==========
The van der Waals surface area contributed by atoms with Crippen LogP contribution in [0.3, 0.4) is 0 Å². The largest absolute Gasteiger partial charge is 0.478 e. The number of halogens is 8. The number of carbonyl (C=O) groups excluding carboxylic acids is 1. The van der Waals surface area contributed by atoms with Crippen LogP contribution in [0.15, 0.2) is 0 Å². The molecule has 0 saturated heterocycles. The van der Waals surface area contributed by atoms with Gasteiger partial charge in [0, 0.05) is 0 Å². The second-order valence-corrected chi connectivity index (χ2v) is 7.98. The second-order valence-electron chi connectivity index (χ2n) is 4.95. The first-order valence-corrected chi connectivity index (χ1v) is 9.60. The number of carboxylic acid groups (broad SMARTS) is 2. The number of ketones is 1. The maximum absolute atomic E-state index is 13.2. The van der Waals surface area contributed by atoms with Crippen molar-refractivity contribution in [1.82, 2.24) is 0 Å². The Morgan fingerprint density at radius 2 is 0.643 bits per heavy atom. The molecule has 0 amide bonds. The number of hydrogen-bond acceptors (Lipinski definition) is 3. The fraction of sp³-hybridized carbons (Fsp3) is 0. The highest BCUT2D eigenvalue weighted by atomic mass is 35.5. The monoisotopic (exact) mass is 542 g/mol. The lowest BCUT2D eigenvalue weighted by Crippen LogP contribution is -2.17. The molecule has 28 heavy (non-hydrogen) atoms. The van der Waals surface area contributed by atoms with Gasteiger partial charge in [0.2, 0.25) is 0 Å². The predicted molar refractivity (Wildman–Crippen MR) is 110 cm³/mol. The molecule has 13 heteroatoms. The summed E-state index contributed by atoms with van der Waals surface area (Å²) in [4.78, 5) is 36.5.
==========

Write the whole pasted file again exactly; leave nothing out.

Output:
The van der Waals surface area contributed by atoms with Crippen LogP contribution in [0.3, 0.4) is 0 Å². The largest absolute Gasteiger partial charge is 0.478 e. The number of halogens is 8. The number of carbonyl (C=O) groups excluding carboxylic acids is 1. The van der Waals surface area contributed by atoms with Crippen LogP contribution in [0.15, 0.2) is 0 Å². The molecule has 0 saturated heterocycles. The van der Waals surface area contributed by atoms with Gasteiger partial charge in [0, 0.05) is 0 Å². The second-order valence-corrected chi connectivity index (χ2v) is 7.98. The second-order valence-electron chi connectivity index (χ2n) is 4.95. The first-order valence-corrected chi connectivity index (χ1v) is 9.60. The number of carboxylic acid groups (broad SMARTS) is 2. The number of ketones is 1. The maximum absolute atomic E-state index is 13.2. The van der Waals surface area contributed by atoms with Crippen molar-refractivity contribution in [1.82, 2.24) is 0 Å². The Morgan fingerprint density at radius 2 is 0.643 bits per heavy atom. The molecule has 0 amide bonds. The number of hydrogen-bond acceptors (Lipinski definition) is 3. The fraction of sp³-hybridized carbons (Fsp3) is 0. The highest BCUT2D eigenvalue weighted by atomic mass is 35.5. The monoisotopic (exact) mass is 542 g/mol. The lowest BCUT2D eigenvalue weighted by Crippen LogP contribution is -2.17. The molecule has 28 heavy (non-hydrogen) atoms. The van der Waals surface area contributed by atoms with Gasteiger partial charge in [0.2, 0.25) is 0 Å². The predicted molar refractivity (Wildman–Crippen MR) is 110 cm³/mol. The molecule has 13 heteroatoms. The summed E-state index contributed by atoms with van der Waals surface area (Å²) in [4.78, 5) is 36.5.